School Was Never This Bad

Recently I read a great book called Monument 14. Quarantine by Lex Thomas is a deeper, darker version of the YA End of the World As We Know It genre!

It took me longer to read but it was so worth it. I am so excited for the sequel and to recommend this to customers looking for a great summer read.

Quarantine is the story of a group of kids that are locked in a school after a boy carrying a dangerous virus (deadly to adults) escapes and runs into their school. Part of the school is blown up in an attempt to get rid of the kid and we end up with a school on military lockdown.

Quickly the students break off into groups with the strongest, athletic and popular kids at the top of the chain and everyone else struggling to survive.

David Thorpe and his younger brother Will have no gang to belong to. They have only each other and that is a problem in and of itself. This modern version of Lord of the flies is rife with conflict of good and evil and the struggle we all face with it within ourselves. Eventually they and others like them join together to become The Loners. This is where the real fun begins.

The interaction of the various cliques, the relationship between the brothers and even the school itself provide many intriguing moments. I was thrilled, appalled and disgusted at times. I was chagrined, saddened and empathetic. Most importantly I am waiting on pins and needles for the sequel to come out! Quarantine Book 2: The Saints can’t come out soon enough for me!

For fans of Maze Runner, Monument 14 and Erebos. Highly Recommend you add it to your summer reading list.
5 out of 5 Reads


The Sky Caught Fire, Now What?

A few weeks ago I read Monument 14 by Emmy Laybourne and was blown away by this original story of a group of kids caught at the inception of the apocalypse. Yes it’s another YA Dystopian novel but it presents it in new and interesting ways that really leaves you thinking.

In the sequel, which luckily I only had to wait a week to read, the battle continues on two different battle grounds. One inside the store where Dean and a few others remained, the other on the road as Niko, Alex and the rest of them head to Denver and hopefully rescue for the others. Will the kids make it to Denver? What troubles will the kids in the store face?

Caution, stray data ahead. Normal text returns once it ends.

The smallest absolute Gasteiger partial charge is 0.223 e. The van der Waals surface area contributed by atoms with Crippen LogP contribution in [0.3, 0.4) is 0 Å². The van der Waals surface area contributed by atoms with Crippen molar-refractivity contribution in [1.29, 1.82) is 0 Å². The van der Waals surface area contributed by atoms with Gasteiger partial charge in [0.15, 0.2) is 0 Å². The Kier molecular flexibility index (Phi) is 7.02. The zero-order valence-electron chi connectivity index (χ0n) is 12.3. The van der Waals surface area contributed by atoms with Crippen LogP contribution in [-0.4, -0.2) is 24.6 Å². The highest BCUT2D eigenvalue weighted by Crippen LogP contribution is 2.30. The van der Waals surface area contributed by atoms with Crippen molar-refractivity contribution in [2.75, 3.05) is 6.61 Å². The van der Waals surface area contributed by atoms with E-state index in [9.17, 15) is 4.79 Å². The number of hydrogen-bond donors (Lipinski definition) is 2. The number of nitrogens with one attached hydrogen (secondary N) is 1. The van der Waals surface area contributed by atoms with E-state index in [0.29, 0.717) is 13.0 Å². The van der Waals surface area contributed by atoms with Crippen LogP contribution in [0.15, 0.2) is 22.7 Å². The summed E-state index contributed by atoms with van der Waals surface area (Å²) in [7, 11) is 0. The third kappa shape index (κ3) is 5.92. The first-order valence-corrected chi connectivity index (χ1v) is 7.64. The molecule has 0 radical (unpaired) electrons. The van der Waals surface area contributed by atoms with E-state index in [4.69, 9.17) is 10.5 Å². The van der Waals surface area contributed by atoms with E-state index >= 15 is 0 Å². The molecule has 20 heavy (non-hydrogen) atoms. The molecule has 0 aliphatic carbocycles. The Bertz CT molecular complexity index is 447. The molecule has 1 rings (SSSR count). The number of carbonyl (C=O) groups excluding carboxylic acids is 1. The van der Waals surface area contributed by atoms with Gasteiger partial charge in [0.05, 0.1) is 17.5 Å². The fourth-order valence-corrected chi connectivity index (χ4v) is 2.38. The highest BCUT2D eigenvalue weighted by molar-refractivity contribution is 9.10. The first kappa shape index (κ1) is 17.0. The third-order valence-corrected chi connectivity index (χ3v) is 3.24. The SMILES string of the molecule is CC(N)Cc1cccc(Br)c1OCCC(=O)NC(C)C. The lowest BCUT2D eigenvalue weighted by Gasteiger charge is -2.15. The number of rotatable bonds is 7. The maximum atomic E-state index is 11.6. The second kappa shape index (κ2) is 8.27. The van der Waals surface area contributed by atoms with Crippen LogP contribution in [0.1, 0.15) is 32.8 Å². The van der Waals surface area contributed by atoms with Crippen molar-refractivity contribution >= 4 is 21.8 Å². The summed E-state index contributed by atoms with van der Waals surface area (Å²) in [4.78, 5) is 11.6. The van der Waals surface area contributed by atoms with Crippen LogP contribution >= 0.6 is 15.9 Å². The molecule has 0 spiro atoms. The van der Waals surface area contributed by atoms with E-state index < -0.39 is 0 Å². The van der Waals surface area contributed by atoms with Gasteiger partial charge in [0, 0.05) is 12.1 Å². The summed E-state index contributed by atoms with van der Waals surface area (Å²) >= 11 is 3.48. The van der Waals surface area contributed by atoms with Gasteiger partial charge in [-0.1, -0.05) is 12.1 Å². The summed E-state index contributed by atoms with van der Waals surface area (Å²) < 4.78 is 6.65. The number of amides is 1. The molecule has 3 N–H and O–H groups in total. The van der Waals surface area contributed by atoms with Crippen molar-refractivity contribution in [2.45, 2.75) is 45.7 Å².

Book two is just as visually stunning, heartbreakingly disturbing, and genuinely touching as the first. If these books were movies I’d be on the edge of my seat for the entire ride. The second story is half the size of the first and I was ready for disappointment. Instead I was thrilled beyond belief and left hanging, waiting breathlessly for the next book.

Maybe the writing isn’t spectacular and there is to some degree repetitiveness but not nearly as much as many of the books I’ve read lately. None of this bothered me because I thoroughly enjoyed the straight forward simplicity the author uses to keep the story moving. Despite the numerous amount of characters and the many places involved it isn’t difficult to keep things straight in your mind.

I really enjoyed both books and was thrilled to find that Sky on Fire didn’t suffer the sequel ‘Let Down’ that often happens. I have been recommending it to everyone who enjoyed Maze Runner, The Knife of Never Letting Go and the like. I think that this is definitely a series to watch! If you haven’t read it yet I say give it a try.

I would recommend these books for both boys and girls but definitely ages 14+ due to some sexual content and violence.

4 out of 5 reads

Phenomenal Read in Monument 14

One of my favourite things about working in a book store is when I come across a book while shelving and I think to myself ‘Well that sounds good. Maybe I’ll give this one a try.’, and then the book completely blows me away. This is what happened when I chose Monument 14 by Emmy Laybourne. I chose it on a whim thinking it might  be good enough to recommend to the parents that come in looking for a book for their son to read. What I got was a phenomenal read for anyone that enjoys YA dystopian fiction. What I discovered was a book that rivals Hunger Games.